by other parents that the singing is a valuable exercise for their children’s learning and development, so every effort should be made to make it available to all. One very promising comment made by one of the parents offers a clear justification for the whole concept of Stay and Play sessions."I learn new songs as well." Stay and Play sessions were designed to encourage parents to interact and play with their children in a quality environment with expert advice and support available. It is hoped that the skills they learn/observe at the sessions are taken home and practised there. This comment would suggest that exactly this is happening. Snacks provided at
the sessions were the only aspect of Stay and Play to receive a ‘poor’ response. In addition many of the comments suggest are think of the snacks being provided is called for. At the time of the
questionnaire biscuits were being offered at every session with fruit being
offered at snack times frequently but not each time. The feedback received from the questionnaires is indicating that the parents want the Stay and Play sessions to be supporting a healthy eating culture by providing a variety of fresh fruit at each and every session. While the toys provided at each session were rated favourably on the scale responses the comments made were more mixed. A section of parents felt that there were not enough at some sessions. What cannot be determined here is whether a session has not enough toys or too many attendees. Further research is needed in this area to plan the best course of action for future service delivery.
In addition there was one comment made that water play should be used less. It is not the remit of this report to make recommendations outside the author’s expertise, but one suggestion may be that the parent would be happier with the water play if they were forewarned it would be happening. An issue with water may be that it requires a change of clothes that the parent does not necessarily have with them. The structured activities received the most ‘average’ comments, which compared to the other aspects does indicate there could be improvement in this area. Again the comments made provide useful information as to issues with this part of the sessions. While those that did participate felt the activities were valuable to their child’s development and learning not all children were old enough to participate, which may be a reason for the slightly less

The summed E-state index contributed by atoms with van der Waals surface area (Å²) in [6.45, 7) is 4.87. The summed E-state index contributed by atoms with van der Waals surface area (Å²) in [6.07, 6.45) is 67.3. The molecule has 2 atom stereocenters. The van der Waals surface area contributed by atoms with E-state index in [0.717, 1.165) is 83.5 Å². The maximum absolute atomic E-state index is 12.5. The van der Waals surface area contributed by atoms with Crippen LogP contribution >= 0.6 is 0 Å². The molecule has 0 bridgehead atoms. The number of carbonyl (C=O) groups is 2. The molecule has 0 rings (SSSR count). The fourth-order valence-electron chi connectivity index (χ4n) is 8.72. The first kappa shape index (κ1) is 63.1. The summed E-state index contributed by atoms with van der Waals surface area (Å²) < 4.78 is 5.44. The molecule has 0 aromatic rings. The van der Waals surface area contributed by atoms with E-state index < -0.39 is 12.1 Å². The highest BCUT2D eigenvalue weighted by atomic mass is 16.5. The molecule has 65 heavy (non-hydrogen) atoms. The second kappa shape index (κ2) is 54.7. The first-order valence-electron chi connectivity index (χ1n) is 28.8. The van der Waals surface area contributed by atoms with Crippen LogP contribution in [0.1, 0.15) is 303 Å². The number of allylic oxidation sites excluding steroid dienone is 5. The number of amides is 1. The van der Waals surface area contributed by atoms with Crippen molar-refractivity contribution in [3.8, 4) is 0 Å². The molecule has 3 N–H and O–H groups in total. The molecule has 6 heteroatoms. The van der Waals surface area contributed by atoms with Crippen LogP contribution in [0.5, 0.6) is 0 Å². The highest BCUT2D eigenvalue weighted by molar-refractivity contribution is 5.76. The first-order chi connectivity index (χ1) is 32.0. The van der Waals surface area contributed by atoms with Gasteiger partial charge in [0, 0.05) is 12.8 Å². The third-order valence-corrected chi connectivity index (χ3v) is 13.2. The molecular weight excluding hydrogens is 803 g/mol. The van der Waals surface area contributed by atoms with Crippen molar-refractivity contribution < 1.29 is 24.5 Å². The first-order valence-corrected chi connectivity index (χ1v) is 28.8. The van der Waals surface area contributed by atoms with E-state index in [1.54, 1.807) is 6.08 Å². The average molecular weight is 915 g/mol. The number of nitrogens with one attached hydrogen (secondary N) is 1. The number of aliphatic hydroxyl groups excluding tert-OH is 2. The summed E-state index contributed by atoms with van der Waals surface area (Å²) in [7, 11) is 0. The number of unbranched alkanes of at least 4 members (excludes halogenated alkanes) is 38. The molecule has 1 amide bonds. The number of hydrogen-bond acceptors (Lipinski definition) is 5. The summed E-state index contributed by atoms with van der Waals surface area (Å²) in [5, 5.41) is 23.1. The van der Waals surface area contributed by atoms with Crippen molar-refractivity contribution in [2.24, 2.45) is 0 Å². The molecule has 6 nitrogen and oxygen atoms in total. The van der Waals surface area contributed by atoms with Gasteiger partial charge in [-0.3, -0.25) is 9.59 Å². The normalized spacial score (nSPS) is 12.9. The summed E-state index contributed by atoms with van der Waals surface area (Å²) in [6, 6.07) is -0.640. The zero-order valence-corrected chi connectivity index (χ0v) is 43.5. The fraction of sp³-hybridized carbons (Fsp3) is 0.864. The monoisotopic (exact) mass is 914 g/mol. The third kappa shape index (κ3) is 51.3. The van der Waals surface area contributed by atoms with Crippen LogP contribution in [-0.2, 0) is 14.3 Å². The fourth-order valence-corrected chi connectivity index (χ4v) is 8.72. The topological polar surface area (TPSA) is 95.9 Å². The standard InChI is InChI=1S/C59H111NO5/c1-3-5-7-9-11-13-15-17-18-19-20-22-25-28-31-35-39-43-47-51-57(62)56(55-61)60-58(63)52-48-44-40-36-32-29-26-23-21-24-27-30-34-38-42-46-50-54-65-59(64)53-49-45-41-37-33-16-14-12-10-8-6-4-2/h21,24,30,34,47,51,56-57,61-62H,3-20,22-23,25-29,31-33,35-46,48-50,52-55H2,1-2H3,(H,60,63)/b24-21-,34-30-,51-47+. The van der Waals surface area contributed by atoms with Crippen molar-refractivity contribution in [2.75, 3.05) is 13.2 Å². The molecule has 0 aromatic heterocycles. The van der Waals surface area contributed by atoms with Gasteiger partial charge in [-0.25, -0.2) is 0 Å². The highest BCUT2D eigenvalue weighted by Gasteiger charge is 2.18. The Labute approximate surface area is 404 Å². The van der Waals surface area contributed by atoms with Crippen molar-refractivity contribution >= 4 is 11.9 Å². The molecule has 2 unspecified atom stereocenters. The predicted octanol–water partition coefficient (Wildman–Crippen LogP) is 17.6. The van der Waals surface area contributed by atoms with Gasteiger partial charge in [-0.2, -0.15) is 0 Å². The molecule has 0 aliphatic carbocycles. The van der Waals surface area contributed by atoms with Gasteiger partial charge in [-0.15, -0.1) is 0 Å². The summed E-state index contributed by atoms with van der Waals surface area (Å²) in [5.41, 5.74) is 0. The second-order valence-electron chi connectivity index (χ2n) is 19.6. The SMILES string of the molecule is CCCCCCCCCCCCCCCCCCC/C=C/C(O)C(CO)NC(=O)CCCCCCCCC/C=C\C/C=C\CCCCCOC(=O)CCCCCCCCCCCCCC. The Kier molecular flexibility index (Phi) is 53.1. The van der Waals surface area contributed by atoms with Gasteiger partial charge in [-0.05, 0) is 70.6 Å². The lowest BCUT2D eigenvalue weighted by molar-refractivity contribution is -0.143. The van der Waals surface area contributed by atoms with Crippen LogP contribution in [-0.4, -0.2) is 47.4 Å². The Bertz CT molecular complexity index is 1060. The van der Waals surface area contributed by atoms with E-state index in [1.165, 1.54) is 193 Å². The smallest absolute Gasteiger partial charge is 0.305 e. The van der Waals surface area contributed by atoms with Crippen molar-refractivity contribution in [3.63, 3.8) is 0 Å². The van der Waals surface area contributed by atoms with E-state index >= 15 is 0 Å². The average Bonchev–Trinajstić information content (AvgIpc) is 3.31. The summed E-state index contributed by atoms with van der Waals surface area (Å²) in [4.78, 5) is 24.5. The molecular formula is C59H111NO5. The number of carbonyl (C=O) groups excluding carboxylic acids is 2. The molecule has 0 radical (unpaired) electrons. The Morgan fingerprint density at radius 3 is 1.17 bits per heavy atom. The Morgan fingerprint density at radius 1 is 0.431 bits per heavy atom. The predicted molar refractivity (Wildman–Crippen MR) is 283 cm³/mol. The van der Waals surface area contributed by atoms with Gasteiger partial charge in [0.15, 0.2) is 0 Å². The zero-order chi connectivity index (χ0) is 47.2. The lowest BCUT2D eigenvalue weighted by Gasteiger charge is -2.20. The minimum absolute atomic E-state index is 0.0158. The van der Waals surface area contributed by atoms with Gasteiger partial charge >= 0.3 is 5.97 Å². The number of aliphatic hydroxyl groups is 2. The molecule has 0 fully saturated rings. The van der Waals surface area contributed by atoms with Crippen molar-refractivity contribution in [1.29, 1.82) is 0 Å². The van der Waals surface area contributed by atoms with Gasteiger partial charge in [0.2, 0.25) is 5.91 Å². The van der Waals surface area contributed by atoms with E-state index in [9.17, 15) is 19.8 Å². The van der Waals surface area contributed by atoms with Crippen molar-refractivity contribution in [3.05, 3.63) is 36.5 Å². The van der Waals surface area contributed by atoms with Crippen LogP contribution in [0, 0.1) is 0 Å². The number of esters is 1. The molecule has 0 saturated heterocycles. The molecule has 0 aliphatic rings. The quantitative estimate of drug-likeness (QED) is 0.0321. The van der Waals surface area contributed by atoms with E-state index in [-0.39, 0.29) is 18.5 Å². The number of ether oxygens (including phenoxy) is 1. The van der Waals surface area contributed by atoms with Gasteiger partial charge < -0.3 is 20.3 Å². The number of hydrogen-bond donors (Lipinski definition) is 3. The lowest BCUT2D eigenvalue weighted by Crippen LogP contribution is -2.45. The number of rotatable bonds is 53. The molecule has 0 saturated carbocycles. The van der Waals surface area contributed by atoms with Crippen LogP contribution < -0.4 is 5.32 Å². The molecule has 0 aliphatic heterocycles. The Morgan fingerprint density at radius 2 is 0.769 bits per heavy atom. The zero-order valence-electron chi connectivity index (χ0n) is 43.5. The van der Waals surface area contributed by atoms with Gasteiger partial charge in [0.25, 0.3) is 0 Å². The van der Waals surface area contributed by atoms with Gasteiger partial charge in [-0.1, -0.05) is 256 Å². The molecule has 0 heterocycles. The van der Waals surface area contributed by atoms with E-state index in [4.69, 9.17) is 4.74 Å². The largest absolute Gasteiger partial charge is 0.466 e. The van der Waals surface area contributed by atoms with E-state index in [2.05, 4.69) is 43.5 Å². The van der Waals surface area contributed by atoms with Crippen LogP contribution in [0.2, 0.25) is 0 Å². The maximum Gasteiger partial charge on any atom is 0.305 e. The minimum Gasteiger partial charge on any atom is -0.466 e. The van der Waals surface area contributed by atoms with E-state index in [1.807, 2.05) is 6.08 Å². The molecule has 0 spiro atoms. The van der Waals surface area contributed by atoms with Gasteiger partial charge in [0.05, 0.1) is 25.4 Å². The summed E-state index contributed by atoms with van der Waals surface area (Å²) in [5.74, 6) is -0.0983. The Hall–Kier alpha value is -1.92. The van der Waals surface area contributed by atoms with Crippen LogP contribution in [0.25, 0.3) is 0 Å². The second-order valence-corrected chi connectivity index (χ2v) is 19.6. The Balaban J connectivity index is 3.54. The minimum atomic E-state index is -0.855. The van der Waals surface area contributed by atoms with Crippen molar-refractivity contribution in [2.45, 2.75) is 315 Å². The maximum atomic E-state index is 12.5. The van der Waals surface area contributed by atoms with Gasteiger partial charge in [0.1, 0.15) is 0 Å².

favourable ratings. In addition staff planning the activities need to bear in mind the season so that they are not perhaps creating discomfort for the children, e.g. getting them wet during winter. Again, though, forewarning would enable the parent to bring a change of clothing. From the comments made by parents it would appear those planning and running the sessions have got the unstructured aspects and the duration just right. No unfavourable comments were made by any of the parents nor were there any suggestions for improvement. The comments made about staff were almost overwhelmingly positive with the vast majority of the parents offering high praise for those facilitating the sessions. Only one negative comment was made but what cannot be explored here is whether this is a single comment due to on-going poor experience of staff interaction or just a single incident that has been reported here.The results displayed in Table 3 are interesting for the fact that many of the professions are being reported as seen frequently, while others rarely. This is interesting because the professionals within the team attend the Stay and Play sessions approximately equally. The professionals that form the core team and regularly facilitate the sessions are the community support worker,